Compare the six-week casualties of 4,000 in Georgia to the 24,000 casualties in two days at Shiloh and the 51,000 in three days at Gettysburg. Consider too, that, in Pickett’s Charge, which lasted around one hour on the third day of the Battle of Gettysburg, Robert E. Lee suffered 6,000 casualties of the 12,000 troops he ordered forward in the attack.
Dying at Lee’s order in Pickett’s Charge came to be considered heroic, however, but suffering the destruction of a house or a barn was not. Sherman’s march created a helpless feeling among Southerners and contributed to large-scale desertions in Lee’s army as men rushed southward to try to protect family and home. These feelings of shame and helplessness go far in explaining why many Southerners still cannot forgive Sherman.
At the beginning of the war, Sherman did fight a gentleman’s war, as it was then understood. But he recoiled at the extensive loss of life and created a new strategy of destruction, a form of warfare which characterized later wars where the aerial bombing of cities was common. In the 21st century, “shock and awe” tactics against Baghdad and drones against terrorists have raised few eyebrows. Many Americans have even come to believe that torture is acceptable.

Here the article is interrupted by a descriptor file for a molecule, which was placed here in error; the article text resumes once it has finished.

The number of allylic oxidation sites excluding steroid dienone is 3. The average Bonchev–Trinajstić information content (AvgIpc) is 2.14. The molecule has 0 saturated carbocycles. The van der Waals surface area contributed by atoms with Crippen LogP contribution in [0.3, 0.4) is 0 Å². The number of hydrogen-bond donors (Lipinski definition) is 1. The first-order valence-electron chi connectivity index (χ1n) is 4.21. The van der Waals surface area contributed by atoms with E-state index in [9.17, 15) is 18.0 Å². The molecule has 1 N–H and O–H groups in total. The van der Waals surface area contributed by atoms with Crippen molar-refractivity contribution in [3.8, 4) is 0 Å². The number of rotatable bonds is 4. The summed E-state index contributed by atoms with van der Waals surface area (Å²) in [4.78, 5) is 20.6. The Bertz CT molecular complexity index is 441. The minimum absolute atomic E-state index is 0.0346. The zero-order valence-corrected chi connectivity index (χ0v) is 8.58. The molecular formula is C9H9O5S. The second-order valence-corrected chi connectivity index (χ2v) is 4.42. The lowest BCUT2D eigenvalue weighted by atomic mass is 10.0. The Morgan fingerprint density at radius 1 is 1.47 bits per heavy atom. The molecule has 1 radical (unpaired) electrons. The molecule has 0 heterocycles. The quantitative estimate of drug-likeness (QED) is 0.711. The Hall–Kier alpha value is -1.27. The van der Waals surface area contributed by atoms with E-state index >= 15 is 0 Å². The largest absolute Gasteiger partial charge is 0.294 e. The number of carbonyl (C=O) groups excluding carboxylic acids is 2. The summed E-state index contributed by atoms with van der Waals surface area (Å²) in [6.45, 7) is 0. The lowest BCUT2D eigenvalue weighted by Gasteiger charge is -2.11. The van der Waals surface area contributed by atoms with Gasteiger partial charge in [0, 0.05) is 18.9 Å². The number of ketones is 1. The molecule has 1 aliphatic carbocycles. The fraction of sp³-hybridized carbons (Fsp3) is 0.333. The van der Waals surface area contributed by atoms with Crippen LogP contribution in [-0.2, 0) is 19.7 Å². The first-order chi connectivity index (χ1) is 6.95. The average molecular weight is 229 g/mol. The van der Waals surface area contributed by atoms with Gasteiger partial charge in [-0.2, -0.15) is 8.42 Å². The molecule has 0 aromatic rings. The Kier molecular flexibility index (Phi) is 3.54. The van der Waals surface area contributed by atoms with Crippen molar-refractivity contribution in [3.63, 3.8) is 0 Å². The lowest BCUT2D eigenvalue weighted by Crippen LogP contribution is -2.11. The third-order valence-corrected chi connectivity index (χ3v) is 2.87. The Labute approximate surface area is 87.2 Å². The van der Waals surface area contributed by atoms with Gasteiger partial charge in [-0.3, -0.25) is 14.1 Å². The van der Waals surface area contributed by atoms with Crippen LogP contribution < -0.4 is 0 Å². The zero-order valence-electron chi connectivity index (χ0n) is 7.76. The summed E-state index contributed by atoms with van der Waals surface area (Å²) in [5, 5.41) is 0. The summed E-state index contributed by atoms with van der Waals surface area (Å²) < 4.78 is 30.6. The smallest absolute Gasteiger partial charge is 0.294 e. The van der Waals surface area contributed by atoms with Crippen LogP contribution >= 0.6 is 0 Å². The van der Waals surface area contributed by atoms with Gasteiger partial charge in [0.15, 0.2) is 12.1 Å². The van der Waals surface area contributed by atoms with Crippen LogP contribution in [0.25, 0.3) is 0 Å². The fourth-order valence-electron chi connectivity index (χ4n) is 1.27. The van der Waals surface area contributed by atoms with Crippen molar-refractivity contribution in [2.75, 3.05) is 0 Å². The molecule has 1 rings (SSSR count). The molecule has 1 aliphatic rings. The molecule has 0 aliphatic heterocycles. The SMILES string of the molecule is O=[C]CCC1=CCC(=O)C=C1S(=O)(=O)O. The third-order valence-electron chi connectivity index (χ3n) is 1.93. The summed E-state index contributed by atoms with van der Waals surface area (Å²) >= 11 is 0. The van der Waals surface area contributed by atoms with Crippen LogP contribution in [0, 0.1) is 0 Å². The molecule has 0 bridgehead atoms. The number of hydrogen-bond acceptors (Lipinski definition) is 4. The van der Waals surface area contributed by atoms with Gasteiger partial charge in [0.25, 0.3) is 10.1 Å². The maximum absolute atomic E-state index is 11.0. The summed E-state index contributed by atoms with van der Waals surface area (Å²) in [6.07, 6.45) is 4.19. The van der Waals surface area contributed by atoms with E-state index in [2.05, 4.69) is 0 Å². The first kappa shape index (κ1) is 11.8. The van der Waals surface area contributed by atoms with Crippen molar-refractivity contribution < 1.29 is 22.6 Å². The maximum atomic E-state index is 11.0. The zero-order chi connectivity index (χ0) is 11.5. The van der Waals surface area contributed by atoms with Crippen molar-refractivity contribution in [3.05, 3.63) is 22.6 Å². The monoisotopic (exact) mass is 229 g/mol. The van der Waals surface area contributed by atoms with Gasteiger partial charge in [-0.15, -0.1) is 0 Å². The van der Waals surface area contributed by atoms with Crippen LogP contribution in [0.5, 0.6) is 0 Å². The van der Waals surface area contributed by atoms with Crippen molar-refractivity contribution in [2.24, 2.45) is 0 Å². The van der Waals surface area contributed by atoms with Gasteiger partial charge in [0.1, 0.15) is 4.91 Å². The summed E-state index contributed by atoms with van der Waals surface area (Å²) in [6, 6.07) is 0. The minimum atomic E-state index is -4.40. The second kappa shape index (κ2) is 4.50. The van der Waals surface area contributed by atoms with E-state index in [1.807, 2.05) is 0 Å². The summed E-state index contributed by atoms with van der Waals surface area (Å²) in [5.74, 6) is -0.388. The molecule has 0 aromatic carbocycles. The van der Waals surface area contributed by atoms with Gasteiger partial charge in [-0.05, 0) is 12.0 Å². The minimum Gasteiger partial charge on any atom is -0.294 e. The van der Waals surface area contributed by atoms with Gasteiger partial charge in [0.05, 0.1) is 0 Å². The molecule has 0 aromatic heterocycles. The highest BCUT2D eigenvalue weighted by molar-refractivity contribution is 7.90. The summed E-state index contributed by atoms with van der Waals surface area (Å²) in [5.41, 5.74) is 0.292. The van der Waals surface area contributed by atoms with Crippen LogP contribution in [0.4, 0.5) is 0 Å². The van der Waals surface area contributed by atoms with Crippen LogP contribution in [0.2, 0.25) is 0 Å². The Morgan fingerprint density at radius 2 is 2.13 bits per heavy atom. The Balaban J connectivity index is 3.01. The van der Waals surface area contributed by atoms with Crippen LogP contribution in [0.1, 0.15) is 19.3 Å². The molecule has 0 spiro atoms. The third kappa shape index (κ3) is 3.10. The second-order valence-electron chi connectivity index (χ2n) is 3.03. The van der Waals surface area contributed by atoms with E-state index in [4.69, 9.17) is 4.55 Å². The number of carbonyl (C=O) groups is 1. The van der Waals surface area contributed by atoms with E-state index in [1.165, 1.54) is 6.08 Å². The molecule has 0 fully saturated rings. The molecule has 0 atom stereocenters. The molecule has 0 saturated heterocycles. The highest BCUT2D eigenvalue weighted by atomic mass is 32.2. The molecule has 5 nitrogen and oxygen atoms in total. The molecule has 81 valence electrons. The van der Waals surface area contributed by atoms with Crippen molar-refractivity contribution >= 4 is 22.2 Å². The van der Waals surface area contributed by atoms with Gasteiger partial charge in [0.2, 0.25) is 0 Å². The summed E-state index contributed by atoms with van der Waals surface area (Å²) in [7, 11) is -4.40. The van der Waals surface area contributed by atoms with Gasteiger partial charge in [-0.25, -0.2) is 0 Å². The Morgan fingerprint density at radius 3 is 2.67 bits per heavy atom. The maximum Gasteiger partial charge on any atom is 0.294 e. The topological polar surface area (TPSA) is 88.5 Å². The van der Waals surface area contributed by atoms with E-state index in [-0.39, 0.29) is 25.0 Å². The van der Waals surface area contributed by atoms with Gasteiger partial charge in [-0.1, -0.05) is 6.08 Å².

Sherman’s employment of violence against property was psychological warfare designed to bring a murderous war to a swift end. He was hardly a war criminal. More accurately, he was the American pioneer of modern war. Later generations have repeated his ideas, yet no one of these leaders has ever suffered the condemnations hurled at Sherman or been accused of being a war criminal.
John F. Marszalek is a Giles Distinguished Professor Emeritus of History at Mississippi State University and executive director and managing editor of the Ulysses S. Grant Association and Ulysses S. Grant Presidential Library, at MSU’s Mitchell Memorial Library.